[Panic Fest 2021 Review] 'Below the Fold' is A Slow-Burn Mystery that Folds Under the Weight of Its Own Story
It would be more than fair to say that people, myself included, love crime stories—in particular those that involve grisly murders, outrageous circumstances, and mysterious disappearances...
...True crime documentaries, police procedurals, limited series based on true events, you name it, we love it. And the darker the better. When Netflix announced its plan to resurrect Unsolved Mysteries, I was flooded with a joy ordinarily reserved for the arrival of Chinese takeout and long-lost lovers returned from the sea.
Naturally, then, you can imagine my interest upon hearing the synopsis for writer/director Clayton Scott’s feature debut, Below the Fold, which just made its world premiere at this year’s Panic Fest. It opens with the disappearance of a young girl. Disappearance you say? Do go on…
And it does. Things start well enough: haunting, lingering shots of a house at night, the front door open, a plaintive phone off the hook, a cigarette smoldering in an ashtray. Frozen in time like the Mary Celeste or the colony at Roanoke, it begs, “What happened here?” You’d be forgiven for assuming that the remainder of the film’s 92-minute run time sets about answering that question, but…not so much.
Enter David (Davis DeRock), a small-town journalist assigned by his cantankerous editor Jason (Daniel Compo) to cover the anniversary of the infamous unsolved disappearance of twelve-year-old Susie Potter. As if dredging up the town’s dark past with its traumatized denizens weren’t enough, David is also tasked with helping the paper’s newest writer, Lisa (Sarah McGuire), settle in. Oh, did I forget to mention that David and Lisa have a past? Yeah, somewhere between colleagues and former lovers, their relationship ended with Lisa’s abrupt and unannounced departure.
Old tensions surface, both between the estranged duo and in their interactions with the town when Lisa talks her way into covering the disappearance. Despite the unresolved issues, the pair work well together. David’s tact and soft touch with the people of the town compliments Lisa’s direct and brash approach. The pair work in tandem and begin to uncover overlooked aspects of a similar case, a case that was too tidily wrapped up when pinned on a local sex offender. As the rabbit hole opens wider, suspects both believable and shocking surface and cover-of-night rendezvous with shadowy affiliates on both sides of the crime create even deeper forks in the road.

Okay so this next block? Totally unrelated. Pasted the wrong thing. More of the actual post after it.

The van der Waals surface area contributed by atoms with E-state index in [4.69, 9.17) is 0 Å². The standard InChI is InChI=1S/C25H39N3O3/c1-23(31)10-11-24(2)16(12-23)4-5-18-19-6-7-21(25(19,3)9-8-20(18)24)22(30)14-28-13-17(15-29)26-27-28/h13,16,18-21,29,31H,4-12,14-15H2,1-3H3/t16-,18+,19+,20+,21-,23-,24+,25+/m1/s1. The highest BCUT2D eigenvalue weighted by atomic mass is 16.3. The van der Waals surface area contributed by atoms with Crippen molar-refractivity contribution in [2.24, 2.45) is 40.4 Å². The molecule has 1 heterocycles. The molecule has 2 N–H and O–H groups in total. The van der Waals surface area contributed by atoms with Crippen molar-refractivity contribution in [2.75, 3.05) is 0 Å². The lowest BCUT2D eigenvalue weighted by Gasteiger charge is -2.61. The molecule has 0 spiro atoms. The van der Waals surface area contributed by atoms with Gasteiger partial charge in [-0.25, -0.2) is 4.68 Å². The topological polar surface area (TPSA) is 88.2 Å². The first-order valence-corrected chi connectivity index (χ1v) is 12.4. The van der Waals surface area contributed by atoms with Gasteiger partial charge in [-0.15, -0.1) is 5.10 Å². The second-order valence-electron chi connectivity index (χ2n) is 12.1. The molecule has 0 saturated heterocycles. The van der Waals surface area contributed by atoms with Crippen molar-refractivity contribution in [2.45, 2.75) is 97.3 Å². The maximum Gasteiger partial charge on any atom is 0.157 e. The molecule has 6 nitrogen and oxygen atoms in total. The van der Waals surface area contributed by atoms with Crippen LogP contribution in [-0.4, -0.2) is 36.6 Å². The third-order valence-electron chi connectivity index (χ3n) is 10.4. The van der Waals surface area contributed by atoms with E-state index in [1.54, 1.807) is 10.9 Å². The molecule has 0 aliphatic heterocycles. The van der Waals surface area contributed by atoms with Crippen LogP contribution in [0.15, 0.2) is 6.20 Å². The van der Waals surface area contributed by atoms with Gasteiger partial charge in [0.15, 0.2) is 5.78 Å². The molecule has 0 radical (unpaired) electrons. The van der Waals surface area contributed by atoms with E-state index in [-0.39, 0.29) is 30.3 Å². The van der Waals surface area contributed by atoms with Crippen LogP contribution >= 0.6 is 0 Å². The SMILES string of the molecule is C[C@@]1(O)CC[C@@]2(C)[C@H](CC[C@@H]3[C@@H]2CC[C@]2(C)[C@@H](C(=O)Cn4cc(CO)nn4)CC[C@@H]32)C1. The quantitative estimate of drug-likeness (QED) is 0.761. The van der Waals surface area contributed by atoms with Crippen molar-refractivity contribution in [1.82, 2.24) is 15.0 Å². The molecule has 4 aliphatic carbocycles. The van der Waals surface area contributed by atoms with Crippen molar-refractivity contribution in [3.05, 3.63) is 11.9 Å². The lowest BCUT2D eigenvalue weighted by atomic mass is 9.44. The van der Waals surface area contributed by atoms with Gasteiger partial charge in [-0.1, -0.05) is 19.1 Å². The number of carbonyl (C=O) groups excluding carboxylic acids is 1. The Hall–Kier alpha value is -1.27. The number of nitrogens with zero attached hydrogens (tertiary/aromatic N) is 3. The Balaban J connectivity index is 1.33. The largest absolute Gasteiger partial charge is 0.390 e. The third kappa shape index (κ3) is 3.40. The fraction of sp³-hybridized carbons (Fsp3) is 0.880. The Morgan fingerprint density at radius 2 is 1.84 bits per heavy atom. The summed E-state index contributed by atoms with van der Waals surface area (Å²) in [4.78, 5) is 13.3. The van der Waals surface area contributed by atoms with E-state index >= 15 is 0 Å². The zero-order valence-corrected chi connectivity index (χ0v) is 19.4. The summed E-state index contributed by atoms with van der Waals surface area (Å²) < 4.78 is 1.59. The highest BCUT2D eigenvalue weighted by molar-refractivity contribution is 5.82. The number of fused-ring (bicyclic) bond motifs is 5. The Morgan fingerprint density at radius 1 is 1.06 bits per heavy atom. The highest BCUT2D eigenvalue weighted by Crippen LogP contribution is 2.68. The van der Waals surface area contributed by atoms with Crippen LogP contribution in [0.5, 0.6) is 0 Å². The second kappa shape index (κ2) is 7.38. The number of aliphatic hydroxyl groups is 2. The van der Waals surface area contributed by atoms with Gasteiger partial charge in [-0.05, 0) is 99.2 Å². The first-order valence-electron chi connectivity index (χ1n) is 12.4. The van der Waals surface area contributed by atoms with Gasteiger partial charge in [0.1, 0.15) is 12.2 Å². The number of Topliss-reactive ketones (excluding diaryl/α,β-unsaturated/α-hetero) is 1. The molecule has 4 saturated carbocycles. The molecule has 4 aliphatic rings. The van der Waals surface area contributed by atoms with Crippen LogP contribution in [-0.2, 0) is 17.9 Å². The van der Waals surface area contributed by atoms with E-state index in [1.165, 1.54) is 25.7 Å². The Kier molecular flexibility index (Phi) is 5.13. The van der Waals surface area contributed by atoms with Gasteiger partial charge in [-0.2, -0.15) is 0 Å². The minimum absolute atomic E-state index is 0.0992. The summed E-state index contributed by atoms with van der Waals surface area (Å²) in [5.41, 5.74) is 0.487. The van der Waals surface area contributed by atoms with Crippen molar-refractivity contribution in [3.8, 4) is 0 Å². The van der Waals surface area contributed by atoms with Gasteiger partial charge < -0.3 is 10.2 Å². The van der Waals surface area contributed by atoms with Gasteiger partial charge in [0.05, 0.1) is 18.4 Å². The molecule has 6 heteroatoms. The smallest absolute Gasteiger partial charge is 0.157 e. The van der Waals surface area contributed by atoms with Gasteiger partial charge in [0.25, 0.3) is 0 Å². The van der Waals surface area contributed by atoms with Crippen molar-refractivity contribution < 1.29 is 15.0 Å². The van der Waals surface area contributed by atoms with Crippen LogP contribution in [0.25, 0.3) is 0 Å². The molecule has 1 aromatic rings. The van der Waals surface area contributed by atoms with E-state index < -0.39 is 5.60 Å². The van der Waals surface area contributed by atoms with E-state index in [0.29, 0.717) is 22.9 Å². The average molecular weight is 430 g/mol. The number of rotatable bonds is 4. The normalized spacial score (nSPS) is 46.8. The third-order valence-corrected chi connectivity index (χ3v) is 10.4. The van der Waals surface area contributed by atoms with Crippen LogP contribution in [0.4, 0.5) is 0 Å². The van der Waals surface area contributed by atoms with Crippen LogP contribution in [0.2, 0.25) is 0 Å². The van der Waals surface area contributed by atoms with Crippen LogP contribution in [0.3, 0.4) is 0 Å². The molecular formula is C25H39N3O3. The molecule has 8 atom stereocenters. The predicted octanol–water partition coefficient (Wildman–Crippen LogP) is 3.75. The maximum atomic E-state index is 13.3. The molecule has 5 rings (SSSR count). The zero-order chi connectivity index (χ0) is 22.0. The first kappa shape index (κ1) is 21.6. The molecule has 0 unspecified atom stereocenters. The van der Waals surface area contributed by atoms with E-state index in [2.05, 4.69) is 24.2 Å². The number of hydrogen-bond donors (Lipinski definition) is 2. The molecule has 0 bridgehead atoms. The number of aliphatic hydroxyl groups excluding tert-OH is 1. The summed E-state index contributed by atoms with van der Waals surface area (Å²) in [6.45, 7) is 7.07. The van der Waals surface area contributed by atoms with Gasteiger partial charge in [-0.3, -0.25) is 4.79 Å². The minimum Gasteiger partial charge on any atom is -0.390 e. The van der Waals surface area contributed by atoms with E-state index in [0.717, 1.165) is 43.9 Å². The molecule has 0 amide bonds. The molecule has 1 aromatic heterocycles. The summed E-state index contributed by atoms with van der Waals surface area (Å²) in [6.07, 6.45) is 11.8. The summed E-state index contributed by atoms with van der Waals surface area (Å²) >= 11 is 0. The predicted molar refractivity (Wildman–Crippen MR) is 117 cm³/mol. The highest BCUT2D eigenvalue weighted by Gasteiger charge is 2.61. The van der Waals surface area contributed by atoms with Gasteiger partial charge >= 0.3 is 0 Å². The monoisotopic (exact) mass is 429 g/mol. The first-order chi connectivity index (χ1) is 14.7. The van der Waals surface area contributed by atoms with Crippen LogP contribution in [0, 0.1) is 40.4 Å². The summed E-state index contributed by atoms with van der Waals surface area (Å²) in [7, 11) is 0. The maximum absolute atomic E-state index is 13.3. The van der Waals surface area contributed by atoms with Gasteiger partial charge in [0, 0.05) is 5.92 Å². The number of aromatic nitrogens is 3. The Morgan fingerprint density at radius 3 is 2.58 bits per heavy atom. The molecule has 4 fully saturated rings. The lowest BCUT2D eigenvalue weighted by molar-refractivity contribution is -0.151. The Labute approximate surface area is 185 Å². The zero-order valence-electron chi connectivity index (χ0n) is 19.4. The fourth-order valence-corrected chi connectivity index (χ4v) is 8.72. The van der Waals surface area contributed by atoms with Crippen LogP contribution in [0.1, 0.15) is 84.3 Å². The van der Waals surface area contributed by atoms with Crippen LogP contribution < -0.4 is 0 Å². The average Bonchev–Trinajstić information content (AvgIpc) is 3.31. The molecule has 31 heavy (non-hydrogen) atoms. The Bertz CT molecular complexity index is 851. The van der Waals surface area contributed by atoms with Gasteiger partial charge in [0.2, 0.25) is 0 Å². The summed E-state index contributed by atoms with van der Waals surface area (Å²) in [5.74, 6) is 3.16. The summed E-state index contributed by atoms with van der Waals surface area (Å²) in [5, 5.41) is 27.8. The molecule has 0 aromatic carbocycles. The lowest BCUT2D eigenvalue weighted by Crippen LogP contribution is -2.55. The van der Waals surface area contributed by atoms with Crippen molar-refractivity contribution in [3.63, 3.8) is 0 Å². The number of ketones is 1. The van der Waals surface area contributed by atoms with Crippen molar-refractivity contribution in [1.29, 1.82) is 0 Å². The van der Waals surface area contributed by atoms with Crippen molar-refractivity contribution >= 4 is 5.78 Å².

At a certain point, the duo, nearing their breaking points and flouting the confines of ethical journalism, finger a particularly juicy suspect. David, Lisa, and the audience are held balanced on a tight wire that ultimately proves to be nothing more than an old clothesline stretched across a convincing chalk drawing of two skyscrapers. A decent amount of care is taken to maintain the mood and tone, keeping the dread simmering just below the surface. It seems, however, no one remembered to come back into the kitchen and turn the heat up at the end to boil off that tension. And it’s a letdown.
The narrative beats and tone hearken back to some of the best in the investigative whodunnit subgenre, but all the punches are pulled, the denouement defanged. It proves an even bigger shame in the face of the clean and nuanced performance from DeRock and McGuire. Their chemistry, while strained, feels real; there’s a weight and an equal alacrity to their dynamic that works.
There’s a through line with the performances, the washed out and dreary aesthetic, and the cavernous echoing auditory landscape. It’s a well-oiled cooperation of craftsmanship that’s ultimately only stymied by its narrative.
This type of film relies heavily on either the ultimate catharsis of justice or the bleak and crushing clarity of hopelessness in the face of whatever system prevents justice from being served, be it law enforcement or cruel cosmic indifference. Somehow Below the Fold offers neither, or, perhaps more fairly, too little of either to really register.
With all the right elements in play, it’s a genuine disappointment to say that the journey doesn’t justify the destination. I’d love to have seen Below really play to the outer limits of its potential, but ultimately, we’re left with what we’re left with. Despite its pitfalls, what works works and it’s not altogether an unpromising debut for Scott as I’m still left interested in what he might do next. We’ll just have to wait and see.
By Paul Bauer